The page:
Facebook. Snapchat. Instagram. The list goes on. Why does the world need another social app called SUP?

By Wei Qing Jen


We live in the post-social world. Besides the 600 address book contacts we have, the average person has 400 Facebook friends and LinkedIn connections each. But how many of these people do we actually connect with, really, in an average month?

Despite having many friends on Facebook, many of us may not actually connect with them.


We also live in an on-demand world - some call it the Uberization of everything. Whenever you want, an Uber driver picks you up. Rocketuncle helps deliver goods for you. And now, Redmart gives you groceries on demand. Why is there an on-demand tool for everything, but not the thing that means most to you: your personal life?

Our lives are increasingly becoming on-demand ones.


Technology has enabled us to live separately in a globalised world.

We travel and fall in love, starting romances in places away from home. We fall in love, start a family, and then have to move away for work. We are increasingly single - divorces continue to rise and we get married later. Freelancing and working from cafes has also increasingly become a norm.

In a world that is becoming increasingly atomized, our social lives have also become more dispersed. No longer can we look to the local village for our social life. For entrepreneurs like us, we no longer have the benefit - and perhaps annoyance - of interacting with our extended corporate family. And as expatriates, our extended families are far away from us.

In a fragmented world, we run the risk of being just that – cut off from networks and not being surrounded by those closest to us, even while we have the technology to do so.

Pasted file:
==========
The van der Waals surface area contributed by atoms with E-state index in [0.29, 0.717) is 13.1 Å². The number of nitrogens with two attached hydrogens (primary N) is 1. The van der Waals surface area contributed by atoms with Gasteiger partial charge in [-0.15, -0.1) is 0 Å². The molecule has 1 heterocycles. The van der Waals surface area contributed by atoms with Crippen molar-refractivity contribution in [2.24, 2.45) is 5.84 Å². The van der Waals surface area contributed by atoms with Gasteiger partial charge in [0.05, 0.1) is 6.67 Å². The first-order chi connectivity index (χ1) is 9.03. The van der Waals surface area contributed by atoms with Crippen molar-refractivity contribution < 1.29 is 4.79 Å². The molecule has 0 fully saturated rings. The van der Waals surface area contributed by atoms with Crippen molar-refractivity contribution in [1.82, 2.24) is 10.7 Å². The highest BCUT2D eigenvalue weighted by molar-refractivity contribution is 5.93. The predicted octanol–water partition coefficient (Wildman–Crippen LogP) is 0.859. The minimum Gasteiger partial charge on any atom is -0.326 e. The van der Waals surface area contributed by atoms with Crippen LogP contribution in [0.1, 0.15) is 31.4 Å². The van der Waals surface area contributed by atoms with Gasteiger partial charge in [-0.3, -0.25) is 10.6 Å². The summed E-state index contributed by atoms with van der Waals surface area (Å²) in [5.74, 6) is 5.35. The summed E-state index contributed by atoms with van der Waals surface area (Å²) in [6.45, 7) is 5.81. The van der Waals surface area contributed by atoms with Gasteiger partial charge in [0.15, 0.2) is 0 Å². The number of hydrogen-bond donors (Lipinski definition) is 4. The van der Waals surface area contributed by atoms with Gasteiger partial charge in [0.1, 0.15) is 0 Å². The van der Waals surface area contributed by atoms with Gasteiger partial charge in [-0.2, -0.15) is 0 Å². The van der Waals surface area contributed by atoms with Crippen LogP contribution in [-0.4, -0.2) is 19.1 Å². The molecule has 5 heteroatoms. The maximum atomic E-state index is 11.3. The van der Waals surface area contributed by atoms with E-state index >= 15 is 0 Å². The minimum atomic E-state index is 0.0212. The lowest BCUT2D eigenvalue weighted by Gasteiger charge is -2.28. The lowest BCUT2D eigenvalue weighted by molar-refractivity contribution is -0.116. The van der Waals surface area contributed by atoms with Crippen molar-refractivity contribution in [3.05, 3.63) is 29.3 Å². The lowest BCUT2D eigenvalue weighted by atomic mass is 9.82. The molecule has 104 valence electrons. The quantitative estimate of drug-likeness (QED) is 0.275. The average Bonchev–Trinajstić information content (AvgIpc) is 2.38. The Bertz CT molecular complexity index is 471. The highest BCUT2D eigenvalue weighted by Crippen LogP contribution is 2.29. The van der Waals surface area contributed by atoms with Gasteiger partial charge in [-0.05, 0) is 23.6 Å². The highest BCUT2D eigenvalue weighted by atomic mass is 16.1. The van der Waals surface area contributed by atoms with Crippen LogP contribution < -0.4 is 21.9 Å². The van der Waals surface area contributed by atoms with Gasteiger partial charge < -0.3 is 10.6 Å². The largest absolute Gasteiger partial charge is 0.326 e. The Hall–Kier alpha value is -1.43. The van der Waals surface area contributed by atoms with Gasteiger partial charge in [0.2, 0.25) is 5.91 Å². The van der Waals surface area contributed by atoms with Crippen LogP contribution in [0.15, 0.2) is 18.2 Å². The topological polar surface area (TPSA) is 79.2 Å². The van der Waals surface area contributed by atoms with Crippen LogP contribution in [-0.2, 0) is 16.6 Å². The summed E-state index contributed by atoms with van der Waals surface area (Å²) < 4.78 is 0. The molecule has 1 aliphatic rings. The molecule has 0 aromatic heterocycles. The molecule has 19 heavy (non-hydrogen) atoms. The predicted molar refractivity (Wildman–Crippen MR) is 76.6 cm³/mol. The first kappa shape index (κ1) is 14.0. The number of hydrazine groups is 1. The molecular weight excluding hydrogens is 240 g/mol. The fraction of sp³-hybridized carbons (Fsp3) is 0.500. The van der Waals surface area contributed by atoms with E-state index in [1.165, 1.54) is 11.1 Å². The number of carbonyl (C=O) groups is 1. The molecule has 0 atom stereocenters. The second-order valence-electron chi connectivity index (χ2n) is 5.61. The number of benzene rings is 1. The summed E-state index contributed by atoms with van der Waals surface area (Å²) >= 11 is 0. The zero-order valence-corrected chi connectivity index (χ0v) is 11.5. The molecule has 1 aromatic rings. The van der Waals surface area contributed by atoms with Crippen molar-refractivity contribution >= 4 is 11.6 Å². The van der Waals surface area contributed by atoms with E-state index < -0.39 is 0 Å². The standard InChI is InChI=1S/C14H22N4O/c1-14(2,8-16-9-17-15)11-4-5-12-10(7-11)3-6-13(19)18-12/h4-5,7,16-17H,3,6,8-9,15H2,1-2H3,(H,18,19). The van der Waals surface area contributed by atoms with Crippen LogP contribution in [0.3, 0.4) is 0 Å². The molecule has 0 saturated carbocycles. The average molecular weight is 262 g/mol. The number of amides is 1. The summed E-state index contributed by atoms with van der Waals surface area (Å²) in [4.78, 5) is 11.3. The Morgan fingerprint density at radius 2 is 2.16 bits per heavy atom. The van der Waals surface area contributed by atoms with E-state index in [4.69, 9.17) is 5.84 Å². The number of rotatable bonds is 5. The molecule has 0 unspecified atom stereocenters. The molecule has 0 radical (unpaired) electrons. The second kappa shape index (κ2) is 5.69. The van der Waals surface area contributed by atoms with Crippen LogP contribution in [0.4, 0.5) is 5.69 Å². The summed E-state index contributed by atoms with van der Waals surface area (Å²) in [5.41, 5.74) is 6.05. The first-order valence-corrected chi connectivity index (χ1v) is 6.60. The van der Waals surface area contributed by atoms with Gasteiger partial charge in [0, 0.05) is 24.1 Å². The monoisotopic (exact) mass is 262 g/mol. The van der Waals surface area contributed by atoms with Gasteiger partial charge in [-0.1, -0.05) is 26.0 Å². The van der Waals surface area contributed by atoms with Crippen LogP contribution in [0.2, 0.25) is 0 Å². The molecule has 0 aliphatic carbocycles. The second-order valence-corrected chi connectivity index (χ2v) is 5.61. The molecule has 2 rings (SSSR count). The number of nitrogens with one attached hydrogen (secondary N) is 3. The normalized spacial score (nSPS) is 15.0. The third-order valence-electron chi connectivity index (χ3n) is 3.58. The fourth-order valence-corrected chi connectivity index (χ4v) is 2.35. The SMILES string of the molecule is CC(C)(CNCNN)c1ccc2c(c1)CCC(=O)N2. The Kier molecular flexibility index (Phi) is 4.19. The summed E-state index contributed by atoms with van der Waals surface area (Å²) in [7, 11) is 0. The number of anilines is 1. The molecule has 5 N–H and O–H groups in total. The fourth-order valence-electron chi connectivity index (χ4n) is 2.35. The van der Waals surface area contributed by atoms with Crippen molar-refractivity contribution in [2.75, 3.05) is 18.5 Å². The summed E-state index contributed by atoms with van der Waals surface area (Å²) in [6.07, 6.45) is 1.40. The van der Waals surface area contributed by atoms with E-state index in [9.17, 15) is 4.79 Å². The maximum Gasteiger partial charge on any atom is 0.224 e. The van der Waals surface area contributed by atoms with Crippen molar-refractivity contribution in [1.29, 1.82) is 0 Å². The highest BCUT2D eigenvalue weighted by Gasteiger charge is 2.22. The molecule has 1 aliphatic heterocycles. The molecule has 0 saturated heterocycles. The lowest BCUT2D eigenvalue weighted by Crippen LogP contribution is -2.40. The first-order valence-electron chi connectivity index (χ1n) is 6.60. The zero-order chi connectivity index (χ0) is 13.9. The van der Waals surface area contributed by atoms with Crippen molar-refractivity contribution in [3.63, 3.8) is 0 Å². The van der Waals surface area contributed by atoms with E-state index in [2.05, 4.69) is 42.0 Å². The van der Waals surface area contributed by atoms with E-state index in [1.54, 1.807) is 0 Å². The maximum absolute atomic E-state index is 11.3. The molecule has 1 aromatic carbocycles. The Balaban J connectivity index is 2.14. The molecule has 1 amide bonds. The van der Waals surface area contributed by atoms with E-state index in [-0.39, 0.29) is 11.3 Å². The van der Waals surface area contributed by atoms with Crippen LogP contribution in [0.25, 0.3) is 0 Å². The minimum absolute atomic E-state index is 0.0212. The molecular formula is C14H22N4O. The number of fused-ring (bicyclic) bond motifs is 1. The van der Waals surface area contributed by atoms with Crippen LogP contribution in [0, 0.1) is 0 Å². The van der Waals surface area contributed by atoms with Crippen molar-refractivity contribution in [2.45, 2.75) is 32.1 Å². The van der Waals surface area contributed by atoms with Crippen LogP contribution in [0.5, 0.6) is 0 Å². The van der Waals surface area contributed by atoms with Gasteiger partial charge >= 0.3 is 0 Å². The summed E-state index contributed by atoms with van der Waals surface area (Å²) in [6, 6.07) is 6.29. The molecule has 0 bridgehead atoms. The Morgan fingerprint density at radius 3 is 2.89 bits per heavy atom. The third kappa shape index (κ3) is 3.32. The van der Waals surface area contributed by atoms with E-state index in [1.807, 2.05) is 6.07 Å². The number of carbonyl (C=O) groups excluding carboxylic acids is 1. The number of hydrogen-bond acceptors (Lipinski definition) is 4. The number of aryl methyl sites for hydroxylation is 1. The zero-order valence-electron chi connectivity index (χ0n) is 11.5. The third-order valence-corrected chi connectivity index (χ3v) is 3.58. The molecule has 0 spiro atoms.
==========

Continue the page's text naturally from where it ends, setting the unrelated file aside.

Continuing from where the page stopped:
We live in a post-social world where the use of location-based services is more widespread than before. Back in 2009, when Foursquare brought us the idea of check-ins, users reacted with great enthusiasm. Now I can tell the whole world cool places I've been - hurray! In the past year, Facebook has pushed out Nearby Friends - a feature that allows you to see who else is nearby. And yet, we don't actually encounter our friends more often in person, even with such tools available to us.

For four years, I worked in one of the largest top-tier office buildings in Beijing, China. As it is with every tribe, all the brand name financial services firms opened offices in the same building. But for four years, it was a pain to find someone else for lunch in the same building even though we were all in the same industry, and presumably could benefit from doing more business with each other.

With social networks mapped out, and location based services a given, serendipity can be better engineered today.

Why aren’t we able to meet our friends more often?


As much as we need our down time, nobody really likes to eat alone. That's why we have lunch buddies at work or look for supper kakis on campus. Once, when I told the maître d' of a casual restaurant that I was looking for a table of one, his expression was one of enormous surprise – and empathy. (These days I just say I’m looking for a table of two – and then later share, if they even notice, that my dining partner is late.)

Of course, we're not saying that being alone doesn't work. In fact, as my social life has become more active through SUP, I've often chosen to take date nights with myself. Even when travelling, the quiet moments walking through a large and crowded city can be the most poignant.

But the point is, you don't have to be alone, when you don't want to. No longer does being alone have to be the worse option. You can take control of your social life when you want to. And that is the premise behind SUP.


An app isn't going to change your life if you haven't decided to. But if you want to make your social life better, consider downloading SUP and inviting your friends onto it today.

About the writer: Wei Qing is the co-founder of SUP the app. She has lived and worked in Beijing, New York and now Singapore. She enjoys eating good food and meeting new people.